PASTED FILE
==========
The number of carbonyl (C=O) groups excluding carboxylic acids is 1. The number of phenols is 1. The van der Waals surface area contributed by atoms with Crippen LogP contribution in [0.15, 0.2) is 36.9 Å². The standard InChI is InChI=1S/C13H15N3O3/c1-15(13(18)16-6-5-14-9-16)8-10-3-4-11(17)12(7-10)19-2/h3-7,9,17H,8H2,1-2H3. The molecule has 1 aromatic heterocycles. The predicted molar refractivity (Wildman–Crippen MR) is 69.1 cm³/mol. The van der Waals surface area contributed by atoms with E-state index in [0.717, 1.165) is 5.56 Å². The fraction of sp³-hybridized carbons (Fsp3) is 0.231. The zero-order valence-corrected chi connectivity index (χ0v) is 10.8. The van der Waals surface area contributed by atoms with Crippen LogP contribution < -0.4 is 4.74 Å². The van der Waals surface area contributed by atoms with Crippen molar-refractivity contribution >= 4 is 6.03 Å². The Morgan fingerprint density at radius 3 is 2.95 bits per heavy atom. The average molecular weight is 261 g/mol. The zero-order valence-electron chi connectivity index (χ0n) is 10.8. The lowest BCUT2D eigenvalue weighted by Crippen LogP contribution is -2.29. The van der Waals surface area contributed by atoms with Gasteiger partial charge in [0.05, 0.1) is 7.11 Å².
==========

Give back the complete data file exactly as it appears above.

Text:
The number of carbonyl (C=O) groups excluding carboxylic acids is 1. The number of phenols is 1. The van der Waals surface area contributed by atoms with Crippen LogP contribution in [0.15, 0.2) is 36.9 Å². The standard InChI is InChI=1S/C13H15N3O3/c1-15(13(18)16-6-5-14-9-16)8-10-3-4-11(17)12(7-10)19-2/h3-7,9,17H,8H2,1-2H3. The molecule has 1 aromatic heterocycles. The predicted molar refractivity (Wildman–Crippen MR) is 69.1 cm³/mol. The van der Waals surface area contributed by atoms with E-state index in [0.717, 1.165) is 5.56 Å². The fraction of sp³-hybridized carbons (Fsp3) is 0.231. The zero-order valence-corrected chi connectivity index (χ0v) is 10.8. The van der Waals surface area contributed by atoms with Crippen LogP contribution < -0.4 is 4.74 Å². The van der Waals surface area contributed by atoms with Crippen molar-refractivity contribution >= 4 is 6.03 Å². The Morgan fingerprint density at radius 3 is 2.95 bits per heavy atom. The average molecular weight is 261 g/mol. The zero-order valence-electron chi connectivity index (χ0n) is 10.8. The lowest BCUT2D eigenvalue weighted by Crippen LogP contribution is -2.29. The van der Waals surface area contributed by atoms with Gasteiger partial charge in [0.05, 0.1) is 7.11 Å².